The average price of electricity in Washington state is 11.38 cents per kilowatt-hour ($0.1138 per kWH), which is much less than the national average. The average price of propane in Washington, at $1.61 per gallon, is also much less than the U.S. average propane price. However, propane is so efficient as an energy source that propane proves more cost-effective than electric heating.

Laundry and living room appliances energy cost comparison

Third, let’s have a look at the energy costs associated with the laundry room — namely, the washer and dryer — as well as that common focus of the home — the fireplace. Non-wood fireplaces can be fueled by electricity or propane, among many other fuel sources. Propane can also be used to power your washer, because the hot water in your washing machine comes from your water heater and that can be heated by propane.

In order to estimate how much it would cost to power these appliances per month and per year, we assumed your:

  • Clothes dryer will be run for approximately 4 hours total, one day per week
  • Fireplace that will be running for approximately 2 hours total per day during five colder months
  • Washing machine will be run for approximately 4 hours total, one day per week

Below is the energy cost of propane vs electricity on a monthly and annual basis in Washington state:

Appliance (W, average)Hours of UseCost per Month: ElectricityCost per Month: PropaneCost per Year: ElectricityCost per Year: Propane
Dryer (3250 W)4 hours, 1 day per week$6.43$3.37$77.14$40.42
Fireplace (1500 W)2 hours per day, 5 months during cold weather$10.38$5.44$51.89$27.19
Washing machine (900 W)4 hours, 1 day per week$1.78$0.93$21.36$11.19

The table above shows that it is markedly cheaper to run laundry appliances on propane vs electricity in Washington state. Fortunately for those shopping around for different energy sources, Washington has several propane dealers across the state to choose from. One of the biggest propane companies in the U.S. is headquartered in Washington — Christensen.

Advantages of propane vs electricity

In terms of cost, propane is better than electricity in Washington. In addition to the energy comparison breakdowns above, here are some other reasons why propane is better than electricity:

Higher heating efficiency

Propane has a higher energy content per unit compared to electricity, which means it often delivers heat more efficiently. When used in furnaces, propane reaches higher temperatures faster than electric heat pumps. This makes propane heaters more effective in colder climates where rapid heating might be essential.

Economic considerations

In many areas, propane can be a more cost-effective energy source than electricity. While initial setup costs for propane might be higher due to the need for tanks and infrastructure, the ongoing costs can be lower in regions where electricity prices are high. This can result in substantial savings over time for homeowners and businesses alike.

Environmental impact

Both electricity and propane have carbon footprints. But the source of the electricity matters considerably when it comes to how “green” it is. In regions where electricity is primarily derived from coal or other non-renewable resources, using propane might result in a lower carbon footprint. Propane burns cleaner than many other fossil fuels. It produces fewer greenhouse gasses and pollutants.

Reliability and independence

Propane can be stored on-site in tanks. This allows homeowners and businesses to maintain an independent energy reserve. This contrasts with electricity, which might be subject to grid failures or blackouts. Having a propane tank ensures that even in the event of power outages or disruptions, a consistent energy source remains available. This can be critical for homes that are in more remote parts of Washington state.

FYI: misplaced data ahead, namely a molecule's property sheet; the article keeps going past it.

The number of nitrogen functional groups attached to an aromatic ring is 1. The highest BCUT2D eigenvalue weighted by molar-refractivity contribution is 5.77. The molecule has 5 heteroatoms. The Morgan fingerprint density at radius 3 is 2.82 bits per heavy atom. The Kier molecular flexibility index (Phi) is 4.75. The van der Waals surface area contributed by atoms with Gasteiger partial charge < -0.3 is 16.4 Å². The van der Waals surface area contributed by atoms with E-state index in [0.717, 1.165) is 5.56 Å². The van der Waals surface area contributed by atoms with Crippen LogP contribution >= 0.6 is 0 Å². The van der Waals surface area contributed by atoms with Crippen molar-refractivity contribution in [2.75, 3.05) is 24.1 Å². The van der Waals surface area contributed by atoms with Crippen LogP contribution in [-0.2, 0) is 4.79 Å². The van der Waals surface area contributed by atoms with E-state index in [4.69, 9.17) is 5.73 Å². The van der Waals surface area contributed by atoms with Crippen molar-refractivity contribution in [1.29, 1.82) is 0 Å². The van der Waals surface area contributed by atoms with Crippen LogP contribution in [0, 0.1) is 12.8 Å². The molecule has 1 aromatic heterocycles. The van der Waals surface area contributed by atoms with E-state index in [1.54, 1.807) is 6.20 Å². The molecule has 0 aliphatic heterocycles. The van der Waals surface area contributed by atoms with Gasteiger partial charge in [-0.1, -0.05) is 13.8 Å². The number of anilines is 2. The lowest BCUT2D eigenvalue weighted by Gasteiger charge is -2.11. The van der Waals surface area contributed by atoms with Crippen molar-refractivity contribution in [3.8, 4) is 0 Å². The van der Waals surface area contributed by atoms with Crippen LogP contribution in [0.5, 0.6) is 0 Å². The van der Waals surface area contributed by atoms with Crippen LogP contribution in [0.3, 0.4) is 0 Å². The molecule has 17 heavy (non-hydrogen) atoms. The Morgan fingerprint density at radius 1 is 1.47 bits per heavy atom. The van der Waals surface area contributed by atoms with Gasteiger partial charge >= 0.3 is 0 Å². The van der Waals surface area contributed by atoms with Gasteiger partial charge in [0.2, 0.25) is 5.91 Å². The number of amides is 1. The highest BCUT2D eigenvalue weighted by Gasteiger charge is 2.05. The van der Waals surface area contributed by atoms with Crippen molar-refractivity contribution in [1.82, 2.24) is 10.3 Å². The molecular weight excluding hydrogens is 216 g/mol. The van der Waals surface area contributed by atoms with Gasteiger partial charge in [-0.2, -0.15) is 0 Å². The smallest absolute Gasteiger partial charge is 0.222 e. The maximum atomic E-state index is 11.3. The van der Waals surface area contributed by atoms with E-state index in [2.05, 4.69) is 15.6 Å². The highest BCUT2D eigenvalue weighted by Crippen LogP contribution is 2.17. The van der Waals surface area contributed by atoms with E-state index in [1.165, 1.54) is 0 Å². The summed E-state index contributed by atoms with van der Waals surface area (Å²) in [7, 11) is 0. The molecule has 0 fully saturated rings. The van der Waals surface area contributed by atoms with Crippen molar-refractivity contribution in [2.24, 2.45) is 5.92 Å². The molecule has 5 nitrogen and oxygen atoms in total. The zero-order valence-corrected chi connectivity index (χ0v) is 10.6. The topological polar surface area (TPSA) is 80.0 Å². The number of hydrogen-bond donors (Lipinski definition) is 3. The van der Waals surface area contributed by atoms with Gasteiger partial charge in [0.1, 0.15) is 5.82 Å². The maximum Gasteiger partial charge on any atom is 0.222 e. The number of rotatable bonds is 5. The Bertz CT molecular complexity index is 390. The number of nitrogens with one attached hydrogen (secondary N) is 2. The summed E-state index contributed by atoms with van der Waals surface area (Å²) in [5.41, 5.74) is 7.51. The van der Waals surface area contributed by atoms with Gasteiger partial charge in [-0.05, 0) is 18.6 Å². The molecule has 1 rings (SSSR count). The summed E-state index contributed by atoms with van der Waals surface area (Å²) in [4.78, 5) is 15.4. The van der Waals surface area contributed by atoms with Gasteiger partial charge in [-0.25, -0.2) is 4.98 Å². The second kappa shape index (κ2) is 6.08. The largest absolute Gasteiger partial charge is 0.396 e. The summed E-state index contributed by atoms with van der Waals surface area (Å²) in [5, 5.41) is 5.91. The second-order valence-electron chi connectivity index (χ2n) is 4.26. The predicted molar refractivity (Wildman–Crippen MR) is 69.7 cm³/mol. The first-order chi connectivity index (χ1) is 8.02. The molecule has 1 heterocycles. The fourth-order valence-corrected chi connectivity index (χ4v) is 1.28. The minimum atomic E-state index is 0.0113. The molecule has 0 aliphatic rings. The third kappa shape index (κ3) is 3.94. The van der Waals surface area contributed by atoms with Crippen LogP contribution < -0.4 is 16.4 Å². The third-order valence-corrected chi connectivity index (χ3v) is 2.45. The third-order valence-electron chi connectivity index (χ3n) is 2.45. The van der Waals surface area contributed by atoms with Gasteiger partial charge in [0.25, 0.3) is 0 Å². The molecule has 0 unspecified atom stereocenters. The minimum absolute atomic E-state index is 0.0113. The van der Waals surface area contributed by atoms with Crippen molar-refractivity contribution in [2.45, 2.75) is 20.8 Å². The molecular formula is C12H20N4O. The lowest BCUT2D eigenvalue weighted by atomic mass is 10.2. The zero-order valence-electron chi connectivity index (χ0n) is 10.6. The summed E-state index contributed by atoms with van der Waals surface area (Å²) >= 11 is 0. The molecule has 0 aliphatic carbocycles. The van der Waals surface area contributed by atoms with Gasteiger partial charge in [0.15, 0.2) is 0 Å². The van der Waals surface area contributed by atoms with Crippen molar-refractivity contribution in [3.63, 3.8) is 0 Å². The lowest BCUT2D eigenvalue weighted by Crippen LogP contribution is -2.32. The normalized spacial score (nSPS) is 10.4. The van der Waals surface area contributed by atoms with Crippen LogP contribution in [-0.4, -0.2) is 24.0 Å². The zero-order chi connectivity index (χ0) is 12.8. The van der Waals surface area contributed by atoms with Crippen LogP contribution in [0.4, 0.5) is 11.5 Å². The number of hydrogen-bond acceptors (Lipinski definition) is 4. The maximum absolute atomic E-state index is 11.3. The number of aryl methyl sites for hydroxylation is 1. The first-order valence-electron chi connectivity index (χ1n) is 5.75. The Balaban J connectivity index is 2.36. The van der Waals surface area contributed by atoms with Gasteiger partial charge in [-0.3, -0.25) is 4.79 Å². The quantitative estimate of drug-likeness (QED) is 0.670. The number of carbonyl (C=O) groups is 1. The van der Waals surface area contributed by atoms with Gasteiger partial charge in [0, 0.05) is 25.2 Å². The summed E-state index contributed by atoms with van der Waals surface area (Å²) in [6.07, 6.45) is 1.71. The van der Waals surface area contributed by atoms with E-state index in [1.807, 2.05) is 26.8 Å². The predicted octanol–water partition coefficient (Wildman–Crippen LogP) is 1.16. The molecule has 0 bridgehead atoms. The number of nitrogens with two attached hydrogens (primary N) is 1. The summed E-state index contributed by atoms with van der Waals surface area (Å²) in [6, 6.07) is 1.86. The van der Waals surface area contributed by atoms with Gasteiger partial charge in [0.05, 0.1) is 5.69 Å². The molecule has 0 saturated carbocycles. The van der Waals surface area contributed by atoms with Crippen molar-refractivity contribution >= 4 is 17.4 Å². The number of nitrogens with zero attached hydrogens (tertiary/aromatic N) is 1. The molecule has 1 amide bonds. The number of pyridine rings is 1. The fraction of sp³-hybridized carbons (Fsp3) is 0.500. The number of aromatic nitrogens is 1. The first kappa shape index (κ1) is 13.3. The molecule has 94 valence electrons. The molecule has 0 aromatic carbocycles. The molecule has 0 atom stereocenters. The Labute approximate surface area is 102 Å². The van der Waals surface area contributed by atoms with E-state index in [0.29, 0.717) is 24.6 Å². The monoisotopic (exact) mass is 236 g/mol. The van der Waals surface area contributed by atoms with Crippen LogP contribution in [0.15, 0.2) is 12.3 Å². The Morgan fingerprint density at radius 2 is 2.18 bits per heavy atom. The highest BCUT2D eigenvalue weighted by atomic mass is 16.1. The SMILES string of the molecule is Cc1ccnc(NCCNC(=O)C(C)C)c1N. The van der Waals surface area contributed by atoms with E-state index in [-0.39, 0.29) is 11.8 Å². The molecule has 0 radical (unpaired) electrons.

Versatility and adaptability

Propane is a versatile energy source that can be used not only for heating. It can also be used for cooking, water heating, and even refrigeration. This multifunctional capability means that homes and businesses can consolidate their energy needs under one reliable source. Plus, as technology evolves, propane appliances are also becoming more efficient and adaptable. This further enhances their appeal over electric alternatives in certain scenarios.

Is it cheaper to heat with propane or electricity in Washington?

Heating a home in Washington with a propane heating system is cheaper than an electric system. Indeed, over time, propane water heaters can cost one-third less to operate. Propane heaters also heat water twice as quickly as electric water heaters.

Should I switch from electric to propane?

If you’ve been having a tough time with rising heating and energy expenses, it might be worth contemplating a switch from electric to propane. Washington generally has costs of living that are around the national overall average. Propane stands out as a remarkably efficient energy alternative. It often delivers the same, if not better, results with a smaller energy input compared to electricity. This inherent efficiency means you could experience comparable or superior performance. At the same time, you’ll have a noticeable reduction in energy consumption.

Converting from electric heat to propane offers not just an energy-efficient solution. It is also a potentially cost-effective one. With propane’s capacity to heat spaces efficiently, homeowners might discover that their homes remain cozy and warm without the hefty price tag often associated with electric heating. Over time, these savings can accumulate. That makes the switch a financially smart decision for those keen on optimizing their home’s energy use and reducing monthly bills.

Get quotes from up to 5 propane dealers in your area today to get the best pricing on propane delivery.

Can you run a whole house on propane?

In Washington, a whole-home propane tank offers more than just an alternative heating solution. It can also serve as the fuel source for a backup generator. These propane-powered generators ensure uninterrupted electricity supply to your residence. When unexpected power outages occur, having a propane-powered generator means your home can continue to operate seamlessly. Its capacity to effectively power an entire household sets it apart as a reliable energy contingency plan.

The resilience of propane generators is truly noteworthy. They have the ability to sustain a home’s energy needs for up to five days on a single tank. This extended period can be critical during prolonged power disruptions by ensuring that vital appliances remain operational. This means that even during extended outages, homeowners can maintain the comfort of a functioning air conditioner or the safety of perishables in a refrigerator. Investing in a propane generator not only guarantees peace of mind but also ensures the continuity of essential household operations when they’re needed most.